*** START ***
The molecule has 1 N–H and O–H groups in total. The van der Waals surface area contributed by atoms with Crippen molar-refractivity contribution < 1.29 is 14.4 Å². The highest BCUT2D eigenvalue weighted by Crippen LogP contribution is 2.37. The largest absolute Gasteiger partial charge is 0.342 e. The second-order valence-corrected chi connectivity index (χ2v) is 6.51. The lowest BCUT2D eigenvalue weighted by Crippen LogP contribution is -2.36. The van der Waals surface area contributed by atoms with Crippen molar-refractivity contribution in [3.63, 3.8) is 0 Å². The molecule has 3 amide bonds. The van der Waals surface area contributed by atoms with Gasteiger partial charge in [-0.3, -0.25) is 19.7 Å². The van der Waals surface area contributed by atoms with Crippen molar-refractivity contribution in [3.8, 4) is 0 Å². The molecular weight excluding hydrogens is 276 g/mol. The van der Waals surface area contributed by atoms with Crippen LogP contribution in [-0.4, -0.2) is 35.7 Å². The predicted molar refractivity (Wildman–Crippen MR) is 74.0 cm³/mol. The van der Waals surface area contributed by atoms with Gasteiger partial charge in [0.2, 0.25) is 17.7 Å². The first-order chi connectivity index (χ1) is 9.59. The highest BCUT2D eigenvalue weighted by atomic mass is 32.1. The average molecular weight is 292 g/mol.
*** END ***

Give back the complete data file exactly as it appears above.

The molecule has 1 N–H and O–H groups in total. The van der Waals surface area contributed by atoms with Crippen molar-refractivity contribution < 1.29 is 14.4 Å². The highest BCUT2D eigenvalue weighted by Crippen LogP contribution is 2.37. The largest absolute Gasteiger partial charge is 0.342 e. The second-order valence-corrected chi connectivity index (χ2v) is 6.51. The lowest BCUT2D eigenvalue weighted by Crippen LogP contribution is -2.36. The van der Waals surface area contributed by atoms with Crippen molar-refractivity contribution in [3.63, 3.8) is 0 Å². The molecule has 3 amide bonds. The van der Waals surface area contributed by atoms with Gasteiger partial charge in [-0.3, -0.25) is 19.7 Å². The van der Waals surface area contributed by atoms with Crippen molar-refractivity contribution in [3.8, 4) is 0 Å². The molecular weight excluding hydrogens is 276 g/mol. The van der Waals surface area contributed by atoms with Crippen LogP contribution in [-0.4, -0.2) is 35.7 Å². The predicted molar refractivity (Wildman–Crippen MR) is 74.0 cm³/mol. The van der Waals surface area contributed by atoms with Gasteiger partial charge in [0.2, 0.25) is 17.7 Å². The first-order chi connectivity index (χ1) is 9.59. The highest BCUT2D eigenvalue weighted by atomic mass is 32.1. The average molecular weight is 292 g/mol.